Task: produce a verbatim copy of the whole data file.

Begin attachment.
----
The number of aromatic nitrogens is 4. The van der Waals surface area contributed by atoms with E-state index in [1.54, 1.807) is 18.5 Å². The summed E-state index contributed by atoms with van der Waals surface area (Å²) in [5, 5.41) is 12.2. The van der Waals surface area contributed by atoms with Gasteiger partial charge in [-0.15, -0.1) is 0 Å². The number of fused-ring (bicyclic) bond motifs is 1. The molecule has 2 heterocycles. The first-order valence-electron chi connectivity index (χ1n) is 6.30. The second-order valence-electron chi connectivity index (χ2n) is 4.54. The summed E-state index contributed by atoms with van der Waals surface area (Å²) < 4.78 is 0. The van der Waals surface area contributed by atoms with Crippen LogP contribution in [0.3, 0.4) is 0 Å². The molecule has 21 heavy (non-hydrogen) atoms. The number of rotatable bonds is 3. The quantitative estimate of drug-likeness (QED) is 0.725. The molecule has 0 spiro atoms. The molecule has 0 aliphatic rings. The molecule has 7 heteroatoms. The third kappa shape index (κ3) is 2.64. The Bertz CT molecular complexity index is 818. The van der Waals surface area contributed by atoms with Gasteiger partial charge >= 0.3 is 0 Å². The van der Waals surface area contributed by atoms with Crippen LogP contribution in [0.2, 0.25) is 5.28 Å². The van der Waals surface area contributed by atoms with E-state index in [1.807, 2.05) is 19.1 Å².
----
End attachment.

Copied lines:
The number of aromatic nitrogens is 4. The van der Waals surface area contributed by atoms with E-state index in [1.54, 1.807) is 18.5 Å². The summed E-state index contributed by atoms with van der Waals surface area (Å²) in [5, 5.41) is 12.2. The van der Waals surface area contributed by atoms with Gasteiger partial charge in [-0.15, -0.1) is 0 Å². The number of fused-ring (bicyclic) bond motifs is 1. The molecule has 2 heterocycles. The first-order valence-electron chi connectivity index (χ1n) is 6.30. The second-order valence-electron chi connectivity index (χ2n) is 4.54. The summed E-state index contributed by atoms with van der Waals surface area (Å²) < 4.78 is 0. The van der Waals surface area contributed by atoms with Crippen LogP contribution in [0.3, 0.4) is 0 Å². The molecule has 21 heavy (non-hydrogen) atoms. The number of rotatable bonds is 3. The quantitative estimate of drug-likeness (QED) is 0.725. The molecule has 0 spiro atoms. The molecule has 0 aliphatic rings. The molecule has 7 heteroatoms. The third kappa shape index (κ3) is 2.64. The Bertz CT molecular complexity index is 818. The van der Waals surface area contributed by atoms with Gasteiger partial charge >= 0.3 is 0 Å². The van der Waals surface area contributed by atoms with Crippen LogP contribution in [0.2, 0.25) is 5.28 Å². The van der Waals surface area contributed by atoms with E-state index in [1.807, 2.05) is 19.1 Å².